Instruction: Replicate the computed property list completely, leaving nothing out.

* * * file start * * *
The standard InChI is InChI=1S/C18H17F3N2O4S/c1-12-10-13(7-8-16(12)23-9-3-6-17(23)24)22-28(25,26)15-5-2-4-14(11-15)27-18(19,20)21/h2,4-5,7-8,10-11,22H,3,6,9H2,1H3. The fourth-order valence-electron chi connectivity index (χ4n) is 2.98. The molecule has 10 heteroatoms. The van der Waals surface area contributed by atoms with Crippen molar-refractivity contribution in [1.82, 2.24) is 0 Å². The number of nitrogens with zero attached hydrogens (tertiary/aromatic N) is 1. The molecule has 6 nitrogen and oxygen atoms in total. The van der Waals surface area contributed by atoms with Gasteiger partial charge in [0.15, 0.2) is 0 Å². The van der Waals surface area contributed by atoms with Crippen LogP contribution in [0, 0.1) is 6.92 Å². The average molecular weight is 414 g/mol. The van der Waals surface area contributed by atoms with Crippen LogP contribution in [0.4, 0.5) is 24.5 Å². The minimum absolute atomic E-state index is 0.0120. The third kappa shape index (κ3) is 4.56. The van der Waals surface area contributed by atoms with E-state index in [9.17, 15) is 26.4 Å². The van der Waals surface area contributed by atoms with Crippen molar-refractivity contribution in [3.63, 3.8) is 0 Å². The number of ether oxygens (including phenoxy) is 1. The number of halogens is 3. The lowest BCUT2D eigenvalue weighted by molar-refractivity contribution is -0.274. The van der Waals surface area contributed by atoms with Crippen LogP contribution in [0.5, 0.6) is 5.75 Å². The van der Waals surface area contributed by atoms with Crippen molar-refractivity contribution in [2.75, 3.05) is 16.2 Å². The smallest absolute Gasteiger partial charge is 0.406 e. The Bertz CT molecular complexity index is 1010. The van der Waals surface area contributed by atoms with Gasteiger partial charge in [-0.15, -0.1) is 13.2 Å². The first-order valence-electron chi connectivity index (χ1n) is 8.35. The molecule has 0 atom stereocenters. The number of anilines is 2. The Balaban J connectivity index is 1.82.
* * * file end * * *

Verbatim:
The standard InChI is InChI=1S/C18H17F3N2O4S/c1-12-10-13(7-8-16(12)23-9-3-6-17(23)24)22-28(25,26)15-5-2-4-14(11-15)27-18(19,20)21/h2,4-5,7-8,10-11,22H,3,6,9H2,1H3. The fourth-order valence-electron chi connectivity index (χ4n) is 2.98. The molecule has 10 heteroatoms. The van der Waals surface area contributed by atoms with Crippen molar-refractivity contribution in [1.82, 2.24) is 0 Å². The number of nitrogens with zero attached hydrogens (tertiary/aromatic N) is 1. The molecule has 6 nitrogen and oxygen atoms in total. The van der Waals surface area contributed by atoms with Gasteiger partial charge in [0.15, 0.2) is 0 Å². The van der Waals surface area contributed by atoms with Crippen LogP contribution in [0, 0.1) is 6.92 Å². The average molecular weight is 414 g/mol. The van der Waals surface area contributed by atoms with Crippen LogP contribution in [0.4, 0.5) is 24.5 Å². The minimum absolute atomic E-state index is 0.0120. The third kappa shape index (κ3) is 4.56. The van der Waals surface area contributed by atoms with E-state index in [9.17, 15) is 26.4 Å². The van der Waals surface area contributed by atoms with Crippen molar-refractivity contribution in [3.63, 3.8) is 0 Å². The number of ether oxygens (including phenoxy) is 1. The number of halogens is 3. The lowest BCUT2D eigenvalue weighted by molar-refractivity contribution is -0.274. The van der Waals surface area contributed by atoms with Crippen LogP contribution in [0.5, 0.6) is 5.75 Å². The van der Waals surface area contributed by atoms with Crippen molar-refractivity contribution in [2.75, 3.05) is 16.2 Å². The smallest absolute Gasteiger partial charge is 0.406 e. The Bertz CT molecular complexity index is 1010. The van der Waals surface area contributed by atoms with Gasteiger partial charge in [-0.15, -0.1) is 13.2 Å². The first-order valence-electron chi connectivity index (χ1n) is 8.35. The molecule has 0 atom stereocenters. The number of anilines is 2. The Balaban J connectivity index is 1.82.